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PhD Studentship - Synthesis of New Chromophors to Use in Optoelectronic Applications

University of Southampton

Qualification Type: PhD
Location: Southampton
Funding for: UK Students, EU Students
Funding amount: The funding covers EU/UK fees and stipend in line with EPSRC rates
Hours: Full Time
Placed On: 17th May 2019
Closes: 31st July 2019
 

PhD Supervisor: Ramon Rios Torres

Co-supervisor: Frederik Gardes

The project is funded for 3.5 years and welcomes applicants from the UK and EU who have or expect to obtain at least an upper second class degree in Chemistry. Funding will cover fees and a stipend at current research council rates per annum (201920 rates are £15,009).

Due to funding restrictions this position is only open to UK students who meet the RCUK eligibility criteria

Applications for a PhD in Chemistry should be submitted online at studentrecords.soton.ac.uk/BNNRPROD/bzsksrch.P_Search

Please ensure you select the academic session 2019-20 when making your application in the academic year field and click on the Research radio button. Enter Chemistry in the search text field.

General enquiries should be made to Ramon Rios Torres at rrt1f11@soton.ac.uk. Any queries on the application process should be made to feps-pgr-apply@soton.ac.uk

Applications will be considered in the order that they are received, and the position will be considered filled when a suitable candidate has been identified

The University of Southampton and the School of Chemistry both hold Athena SWAN Silver Awards, reflecting their commitment to equality, diversity and inclusion, and particularly to gender equality.

Gas sensing plays a key role in enabling many different technologies used to monitor the emissions from different sources. Photonic gas sensors exhibit unique advantages of building a CMOS-compatible, cost-effective, and portable sensing system fully integrated on a single chip. In order to transmit data efficiently between sensors, so far electrically driven modulation relies on un-efficient refractive index change resulting from the modulation of carrier density in silicon either by carrier depletion, injection or accumulation. In nonlinear optical (NLO) polymers however, the electro-optic (EO) effect originates from the electronic hyperpolarisability of the organic molecules, which allows extremely high modulation speeds. Furthermore, molecular engineering of organic molecules can lead to extremely high Pockels-coefficients in polymers exceeding 10 times the value available in the lithium-niobate, the industrial standard inorganic material used in optical data transmission application. Photonic devices based on a hybrid material system merging silicon and polymer are therefore attractive since they combine the strong light confining abilities of silicon with the superior NLO properties of polymers, thereby enabling extremely fast modulation, ultra-low driving power and small geometric footprint that will enable the generation of optical transceivers and data transfer between remote sensing platforms.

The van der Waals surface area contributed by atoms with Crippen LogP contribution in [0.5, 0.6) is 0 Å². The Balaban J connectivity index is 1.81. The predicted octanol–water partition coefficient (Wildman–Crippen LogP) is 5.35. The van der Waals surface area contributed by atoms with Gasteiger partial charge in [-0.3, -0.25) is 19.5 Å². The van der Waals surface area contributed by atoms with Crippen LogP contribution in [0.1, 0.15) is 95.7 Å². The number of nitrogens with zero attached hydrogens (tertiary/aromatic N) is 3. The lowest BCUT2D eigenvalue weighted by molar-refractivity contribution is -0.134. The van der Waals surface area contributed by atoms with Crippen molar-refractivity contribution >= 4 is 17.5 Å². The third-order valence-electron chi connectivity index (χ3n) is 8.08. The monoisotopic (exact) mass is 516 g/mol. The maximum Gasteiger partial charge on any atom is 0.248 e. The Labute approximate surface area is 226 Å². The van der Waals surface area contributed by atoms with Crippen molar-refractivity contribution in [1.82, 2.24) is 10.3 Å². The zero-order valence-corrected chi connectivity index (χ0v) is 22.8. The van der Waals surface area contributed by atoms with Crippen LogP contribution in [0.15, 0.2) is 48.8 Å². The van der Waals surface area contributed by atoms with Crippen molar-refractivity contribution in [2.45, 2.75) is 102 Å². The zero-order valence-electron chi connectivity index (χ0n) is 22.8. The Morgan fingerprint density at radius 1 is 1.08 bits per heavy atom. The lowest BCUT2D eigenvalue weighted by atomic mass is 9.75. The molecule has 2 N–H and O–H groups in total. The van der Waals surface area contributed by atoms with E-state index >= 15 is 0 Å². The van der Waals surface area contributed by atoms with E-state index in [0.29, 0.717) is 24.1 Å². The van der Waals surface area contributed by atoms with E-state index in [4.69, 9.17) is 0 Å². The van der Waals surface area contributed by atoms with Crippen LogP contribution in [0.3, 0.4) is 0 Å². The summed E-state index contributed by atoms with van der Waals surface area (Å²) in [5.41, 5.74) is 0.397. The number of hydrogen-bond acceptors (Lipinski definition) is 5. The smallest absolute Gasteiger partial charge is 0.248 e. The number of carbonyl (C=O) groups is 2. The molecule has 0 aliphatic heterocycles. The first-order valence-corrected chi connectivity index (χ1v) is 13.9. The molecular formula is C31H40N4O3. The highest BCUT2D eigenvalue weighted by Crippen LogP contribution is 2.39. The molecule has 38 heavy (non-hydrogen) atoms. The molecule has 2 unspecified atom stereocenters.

The PhD consists in the synthesis and development of the monomers required for EO and the preparation of the polymers that will be tested in several Photonic Devices in collaboration with the research group of Professor Frederic Gardes.

This PhD provides a unique opportunity for a chemistry student not only to be trained in the state-on-art of Organic Chemistry but also to work in real applications of the molecules synthesised having a close inside in the needs of UK optical industry, maximising the employability after the PhD.

Moreover, this position will give the opportunity to interact with different fields and collaborate with other research projects that are ongoing in our laboratory.

For these reasons a highly motivated hard/working student with a strong background in Synthetic Organic Chemistry is required.

For more information:

Nature Photonics 8, 229–233 (2014) doi:10.1038/nphoton.2014.9

www.riosresearchgroup.com

www.orc.soton.ac.uk/people.html?person=fg2y10

   
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